E! Online has a poll up right now about whether bisexuality actually exists. Because the best way to figure out whether a sexual identity exists – the best way to figure out whether any minority exists – is to poll the majority. That’s always accurate, and it never goes badly for anyone. The majority always knows all about the existence, makeup, and needs of the minorities under it, and has absolutely nothing invested in denying any or all of it.
What is this urge to validate (or, usually, invalidate) bisexuality, anyway? Why do people feel the need to go around discussing whether it really exists, and if not what motivates people to claim it does? What possible sense is there to any method other than believing people when they talk about their feelings and experiences? I’m totally baffled. I just don’t get how anyone could believe they understand someone’s motivations, desires, and experiences better than that person does hirself. I live in such a queer, sex-positive, accepting bubble that I’m totally flummoxed when reminded that sexuality and sexual identity are extremely loaded in the outside world, and people in general have a lot invested in the sexual identities of others. The only people in whose sexualities I’m terribly invested are the ones I’m attracted to, and even then I don’t care much if they usually like girls or femmes, or who else they like — I just want to know whether they’re attracted to me. I have trouble understanding why anything else matters. I have theories — that failing to take part in or uphold the heteronormative power structure is threatening; that women who don’t need men are dangerous; that people assume all queers of their gender will find them attractive, and simply being desired or hit on by a queer person will somehow taint them with queerness; that most people are unnaturally preoccuped with controlling the behaviors of others even when those behaviors have no impact on them (but don’t ask me why!); that bisexuality introduces an element of uncertainty as far as who one will be attracted to and what choices one will make that’s simply intolerable to people who need to put others into boxes and be able to predict and understand their choices, and denying that bisexuality exists and assigning people as either gay or straight sidesteps that uncertainty. But on a gut level it makes no sense to me.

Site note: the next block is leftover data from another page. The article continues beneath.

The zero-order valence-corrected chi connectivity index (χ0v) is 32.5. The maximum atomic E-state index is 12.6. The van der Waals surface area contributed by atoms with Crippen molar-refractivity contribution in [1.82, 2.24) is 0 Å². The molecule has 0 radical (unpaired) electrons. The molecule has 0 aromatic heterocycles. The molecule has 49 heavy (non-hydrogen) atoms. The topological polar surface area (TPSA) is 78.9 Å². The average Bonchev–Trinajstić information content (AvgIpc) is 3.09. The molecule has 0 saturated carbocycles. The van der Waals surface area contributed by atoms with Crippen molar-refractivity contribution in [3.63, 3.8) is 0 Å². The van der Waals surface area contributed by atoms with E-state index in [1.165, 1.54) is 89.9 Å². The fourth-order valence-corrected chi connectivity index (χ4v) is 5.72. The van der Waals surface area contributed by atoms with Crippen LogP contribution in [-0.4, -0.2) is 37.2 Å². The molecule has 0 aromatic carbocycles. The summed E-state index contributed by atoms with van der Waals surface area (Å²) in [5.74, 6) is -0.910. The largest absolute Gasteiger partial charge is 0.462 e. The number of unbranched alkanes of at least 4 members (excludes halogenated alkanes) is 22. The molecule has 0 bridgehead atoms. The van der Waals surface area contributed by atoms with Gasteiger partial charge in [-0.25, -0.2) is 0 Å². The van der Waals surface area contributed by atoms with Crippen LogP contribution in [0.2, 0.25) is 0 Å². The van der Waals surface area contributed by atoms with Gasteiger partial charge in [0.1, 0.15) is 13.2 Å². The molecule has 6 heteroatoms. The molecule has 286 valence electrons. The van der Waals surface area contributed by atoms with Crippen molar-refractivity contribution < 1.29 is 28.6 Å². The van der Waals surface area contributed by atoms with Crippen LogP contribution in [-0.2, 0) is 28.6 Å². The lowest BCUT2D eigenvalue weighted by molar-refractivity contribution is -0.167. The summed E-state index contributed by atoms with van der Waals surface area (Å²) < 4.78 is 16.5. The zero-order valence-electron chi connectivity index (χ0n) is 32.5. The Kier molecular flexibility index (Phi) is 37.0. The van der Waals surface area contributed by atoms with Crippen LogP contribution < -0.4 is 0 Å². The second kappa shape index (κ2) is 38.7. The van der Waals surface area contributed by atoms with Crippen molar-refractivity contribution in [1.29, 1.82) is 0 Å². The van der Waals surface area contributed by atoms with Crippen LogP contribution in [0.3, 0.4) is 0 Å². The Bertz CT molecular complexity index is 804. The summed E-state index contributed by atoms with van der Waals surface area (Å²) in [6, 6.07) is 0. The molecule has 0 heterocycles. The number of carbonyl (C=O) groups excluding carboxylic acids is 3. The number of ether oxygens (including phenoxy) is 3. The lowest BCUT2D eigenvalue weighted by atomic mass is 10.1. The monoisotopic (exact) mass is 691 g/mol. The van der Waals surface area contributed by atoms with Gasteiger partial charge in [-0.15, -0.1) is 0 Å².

And can we talk about the wording of the commentary on Lindsay Lohan that precedes the poll? When will she find comfort in her favorite male body part, indeed. Haven’t we already been through this? Even if cock were the be-all and end-all of sex – which, having had a significant amount of great sex that didn’t involve one, I can assure you it’s not – who’s to say that Samantha Ronson doesn’t have one (or several)? I have no more business speculating on their sex life than E! Online does, but really, people. The straight world needs to remember that cocks are not exclusive to or synonymous with men (another thing I could attest to from personal experience, should the need arise). And as Bitch and Animal point out, most men don’t get the same choice of size, shape, and color that many dykes do. So if that’s what Lindsay Lohan is hurting for (and how would they know that?!), maybe they’re doing it wrong.